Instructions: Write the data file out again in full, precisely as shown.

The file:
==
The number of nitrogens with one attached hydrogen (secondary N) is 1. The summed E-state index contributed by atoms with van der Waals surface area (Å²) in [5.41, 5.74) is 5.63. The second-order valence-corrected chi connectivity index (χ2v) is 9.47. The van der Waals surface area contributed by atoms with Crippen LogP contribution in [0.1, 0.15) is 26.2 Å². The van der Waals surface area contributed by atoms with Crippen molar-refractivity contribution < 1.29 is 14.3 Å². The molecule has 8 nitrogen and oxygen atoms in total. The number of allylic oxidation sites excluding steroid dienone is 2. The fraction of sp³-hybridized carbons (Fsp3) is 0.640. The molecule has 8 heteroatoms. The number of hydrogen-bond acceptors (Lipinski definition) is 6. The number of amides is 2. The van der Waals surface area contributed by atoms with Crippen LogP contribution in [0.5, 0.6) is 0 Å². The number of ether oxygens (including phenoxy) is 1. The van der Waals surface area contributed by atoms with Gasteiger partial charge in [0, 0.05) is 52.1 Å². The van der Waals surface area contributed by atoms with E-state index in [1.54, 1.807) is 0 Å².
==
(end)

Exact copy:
The number of nitrogens with one attached hydrogen (secondary N) is 1. The summed E-state index contributed by atoms with van der Waals surface area (Å²) in [5.41, 5.74) is 5.63. The second-order valence-corrected chi connectivity index (χ2v) is 9.47. The van der Waals surface area contributed by atoms with Crippen LogP contribution in [0.1, 0.15) is 26.2 Å². The van der Waals surface area contributed by atoms with Crippen molar-refractivity contribution < 1.29 is 14.3 Å². The molecule has 8 nitrogen and oxygen atoms in total. The number of allylic oxidation sites excluding steroid dienone is 2. The fraction of sp³-hybridized carbons (Fsp3) is 0.640. The molecule has 8 heteroatoms. The number of hydrogen-bond acceptors (Lipinski definition) is 6. The number of amides is 2. The van der Waals surface area contributed by atoms with Crippen LogP contribution in [0.5, 0.6) is 0 Å². The number of ether oxygens (including phenoxy) is 1. The van der Waals surface area contributed by atoms with Gasteiger partial charge in [0, 0.05) is 52.1 Å². The van der Waals surface area contributed by atoms with E-state index in [1.54, 1.807) is 0 Å².